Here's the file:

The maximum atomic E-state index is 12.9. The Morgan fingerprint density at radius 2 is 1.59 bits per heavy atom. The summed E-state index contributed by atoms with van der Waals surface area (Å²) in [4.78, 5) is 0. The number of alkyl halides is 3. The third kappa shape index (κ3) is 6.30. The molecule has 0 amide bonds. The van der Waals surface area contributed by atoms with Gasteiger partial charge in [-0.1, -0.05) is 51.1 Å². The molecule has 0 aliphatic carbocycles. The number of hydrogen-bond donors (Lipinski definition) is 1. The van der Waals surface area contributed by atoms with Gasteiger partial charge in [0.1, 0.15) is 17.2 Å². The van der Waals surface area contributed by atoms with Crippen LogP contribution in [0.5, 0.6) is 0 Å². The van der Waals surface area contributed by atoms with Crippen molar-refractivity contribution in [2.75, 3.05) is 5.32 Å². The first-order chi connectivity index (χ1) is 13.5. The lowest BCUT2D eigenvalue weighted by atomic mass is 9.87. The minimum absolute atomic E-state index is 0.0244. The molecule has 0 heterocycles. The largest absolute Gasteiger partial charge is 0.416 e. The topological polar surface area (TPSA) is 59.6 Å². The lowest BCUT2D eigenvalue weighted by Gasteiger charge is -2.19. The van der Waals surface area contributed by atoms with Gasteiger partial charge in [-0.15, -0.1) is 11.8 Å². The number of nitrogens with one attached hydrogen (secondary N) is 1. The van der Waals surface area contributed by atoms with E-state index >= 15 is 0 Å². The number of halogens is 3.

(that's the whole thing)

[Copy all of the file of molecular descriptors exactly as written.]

The maximum atomic E-state index is 12.9. The Morgan fingerprint density at radius 2 is 1.59 bits per heavy atom. The summed E-state index contributed by atoms with van der Waals surface area (Å²) in [4.78, 5) is 0. The number of alkyl halides is 3. The third kappa shape index (κ3) is 6.30. The molecule has 0 amide bonds. The van der Waals surface area contributed by atoms with Gasteiger partial charge in [-0.1, -0.05) is 51.1 Å². The molecule has 0 aliphatic carbocycles. The number of hydrogen-bond donors (Lipinski definition) is 1. The van der Waals surface area contributed by atoms with Gasteiger partial charge in [0.1, 0.15) is 17.2 Å². The van der Waals surface area contributed by atoms with Crippen LogP contribution in [0.5, 0.6) is 0 Å². The van der Waals surface area contributed by atoms with Crippen molar-refractivity contribution in [2.75, 3.05) is 5.32 Å². The first-order chi connectivity index (χ1) is 13.5. The lowest BCUT2D eigenvalue weighted by atomic mass is 9.87. The minimum absolute atomic E-state index is 0.0244. The molecule has 0 heterocycles. The largest absolute Gasteiger partial charge is 0.416 e. The topological polar surface area (TPSA) is 59.6 Å². The lowest BCUT2D eigenvalue weighted by Gasteiger charge is -2.19. The van der Waals surface area contributed by atoms with Gasteiger partial charge in [-0.15, -0.1) is 11.8 Å². The number of nitrogens with one attached hydrogen (secondary N) is 1. The van der Waals surface area contributed by atoms with E-state index >= 15 is 0 Å². The number of halogens is 3.